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Clinical predictors of severe malarial anaemia in a holoendemic Plasmodium falciparum transmission area.

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dc.contributor.author Were
dc.contributor.author Novelli, Enrico M
dc.contributor.author Hittner, James B
dc.contributor.author Davenport, GC
dc.contributor.author Ouma, Collins
dc.contributor.author Obaro, Stephen
dc.contributor.author Kaplan, Sandra
dc.contributor.author Ong'echa, JM
dc.contributor.author Perkins, DJ
dc.date.accessioned 2018-01-24T06:19:38Z
dc.date.available 2018-01-24T06:19:38Z
dc.date.issued 2005
dc.identifier.uri https://repository.maseno.ac.ke/handle/123456789/207
dc.description.abstract Severe malarial anaemia (SMA) is a common complication of Plasmodium falciparum infections, resulting in mortality rates that may exceed 30% in paediatric populations residing in holoendemic transmission areas. One strategy for reducing the morbidity and mortality associated with SMA is to identify clinical predictors that can be readily recognized by caregivers for prompt therapeutic interventions. To determine clinical predictors of SMA, Kenyan children (3-36 mos., n= 671) presenting with acute illness at a rural hospital in Siaya District were recruited. Demographic, clinical, laboratory and haematological parameters were measured upon enrolment. Since HIV-1 and bacteraemia promote reduced haemoglobin (Hb) concentrations, children with these infections were excluded from the analyses. Children with P. falciparum mono-infections (n= 355) were stratified into three … en_US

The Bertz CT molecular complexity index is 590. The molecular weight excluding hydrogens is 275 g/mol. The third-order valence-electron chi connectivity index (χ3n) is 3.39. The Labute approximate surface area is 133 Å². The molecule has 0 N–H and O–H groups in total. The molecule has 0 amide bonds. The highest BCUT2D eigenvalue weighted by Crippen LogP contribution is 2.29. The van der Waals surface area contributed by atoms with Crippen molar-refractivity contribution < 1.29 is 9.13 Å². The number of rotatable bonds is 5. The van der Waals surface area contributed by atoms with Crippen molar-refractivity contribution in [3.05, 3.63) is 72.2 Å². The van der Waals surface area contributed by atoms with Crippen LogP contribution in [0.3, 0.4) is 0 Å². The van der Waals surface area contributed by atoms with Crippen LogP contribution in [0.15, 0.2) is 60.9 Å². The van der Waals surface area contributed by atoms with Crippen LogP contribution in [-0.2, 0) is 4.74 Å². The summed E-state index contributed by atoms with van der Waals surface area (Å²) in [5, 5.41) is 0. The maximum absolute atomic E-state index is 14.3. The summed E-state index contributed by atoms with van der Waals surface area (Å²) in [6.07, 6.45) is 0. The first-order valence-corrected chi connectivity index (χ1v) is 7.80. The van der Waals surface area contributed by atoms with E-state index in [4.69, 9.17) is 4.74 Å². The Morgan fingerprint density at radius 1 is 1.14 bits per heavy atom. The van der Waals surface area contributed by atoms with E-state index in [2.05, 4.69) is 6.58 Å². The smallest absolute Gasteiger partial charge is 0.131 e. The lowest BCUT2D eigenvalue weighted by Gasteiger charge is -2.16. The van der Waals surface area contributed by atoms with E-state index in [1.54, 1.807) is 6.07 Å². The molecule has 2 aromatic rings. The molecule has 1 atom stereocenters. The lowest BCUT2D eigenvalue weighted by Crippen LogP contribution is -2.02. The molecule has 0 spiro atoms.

dc.publisher British Journal of Haematology en_US
dc.title Clinical predictors of severe malarial anaemia in a holoendemic Plasmodium falciparum transmission area. en_US
dc.type Article en_US


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